Sicily is the Mediterranean’s largest island, and one that has marked the history of Italy and its surroundings in a profound way. It was here that the ancient Greeks established the so called…
Syracuse is a place related to both art and torture. Once you get to the archaeological place, you will have to visit Ortygia (Ortigia), that is 10 minutes from the site.
Ortygia is the actual old city of Syracuse and one of the most beautiful and traditional looking cities in Sicily, Italy. It is a 10 minutes drive from the archaeological site.
What to see in Syracuse Sicily
Allocate time to just walk in and around the city of Ortygia and visit the ancient quarry, the ancient Greek theater and the Roman amphitheater. The ancient locations are in the same area all together.
Ancient Quarry of Syracuse, a place of torture
This is the location were war prisoners were sent. Now covered with green, looks like a pretty nice spot but it was not like that. Just get to the bottom of it and explore the caves and you will understand why. It was called the Latomie De Paradiso…
Among the caves exists one that was called “The Ear of Dionysius”. Dionysius was the tyrant of that era.
Read more from source: Things to Do in Syracuse Sicily, Italy – AGreekAdventure – Adventure Travel Blog
As faith, luck, and history would have it, two of the most significant ancient archaeological sites from both Greek and Roman history are situated adjacent to one another in the northwest corner of Siracusa. The Neapolis Archaeological Park of Siracusa contains the stunning Greek Theatre as well as the Roman Amphitheater that combine to make this one of the greatest archaeological sites in all of Italy.
The Roman Amphitheater here is one of the largest amphitheaters ever constructed and dates back to the 3rd century AD. The star attraction of the park, however, is the very well preserved Greek Theatre, which dates back to at least the 5th century BC. The Archaeological Park, along with the entire city of Siracusa, was designated a UNESCO World Heritage Site in 2005, a distinction that is well deserved.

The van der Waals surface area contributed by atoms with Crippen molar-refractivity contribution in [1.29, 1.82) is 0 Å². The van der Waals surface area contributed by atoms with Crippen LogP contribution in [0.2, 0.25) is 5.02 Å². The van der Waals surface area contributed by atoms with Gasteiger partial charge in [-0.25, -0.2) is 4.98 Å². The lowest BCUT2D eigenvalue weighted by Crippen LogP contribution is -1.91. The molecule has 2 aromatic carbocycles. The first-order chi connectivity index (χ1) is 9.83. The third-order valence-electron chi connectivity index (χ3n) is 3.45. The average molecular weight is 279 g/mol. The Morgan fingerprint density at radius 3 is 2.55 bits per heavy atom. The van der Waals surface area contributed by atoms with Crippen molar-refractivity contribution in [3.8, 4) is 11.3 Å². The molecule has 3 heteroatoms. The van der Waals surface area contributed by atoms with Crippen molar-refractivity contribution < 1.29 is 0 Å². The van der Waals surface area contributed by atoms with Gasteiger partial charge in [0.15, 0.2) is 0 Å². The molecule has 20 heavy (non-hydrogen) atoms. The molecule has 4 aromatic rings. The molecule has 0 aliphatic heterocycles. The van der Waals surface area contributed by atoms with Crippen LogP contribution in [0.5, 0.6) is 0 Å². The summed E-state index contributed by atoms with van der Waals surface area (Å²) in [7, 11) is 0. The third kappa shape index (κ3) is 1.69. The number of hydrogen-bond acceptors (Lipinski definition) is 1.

Upon entering the Archaeological Park you will first encounter the Roman Amphitheater. The Romans use of their amphitheaters was much different than that of the Greeks.
Read more from source: A Visit to the Archaeological Park of Siracusa, Sicily
Syracuse was once the Mediterranean centre of Greek civilisation, rivalling Athens as the most important metropolis. Michael Sweet walks the streets of Ortygia to tell the story of what Cicero called ‘the greatest Greek city and the most beautiful of them all’.
More than any other Sicilian city, Syracuse reflects the ancient Hellenic history of the Mediterranean’s largest island. Located on the east coast, Syracuse developed from a Greek colony founded by Corinthians in the 7th century BCE. In the two centuries that followed, the city-state enjoyed a period of expansion and prosperity under the tyrant Dionysius the Elder, who made Syracuse the most powerful of the western Greek colonies. Syracuse, like Sparta and its Peloponnesian allies, was a Dorian city and during the Peloponnesian War (431–404 BCE) it survived a two-year siege by Athenian forces.
Now is a great time to start thinking about where you’re headed for the major holidays of 2017: Spring break in Peru? New Year’s Eve Down Under? To stake your spot at the head of the line, plan early. Here are a few ideas for trips that are best booked now, in January.
(If you prefer to know which destinations are ideal for traveling to in any given month, see our Where to Go When series, and don’t miss our comprehensive guide to the benefits of booking early.)
Cuba in Spring
For: March and April
Spring is delightful in Cuba: The weather is perfect—relatively dry and not too hot—and the tobacco is in full bloom, making it a great time to visit Vinales Valley on a day trip from Havana.
Why book in January?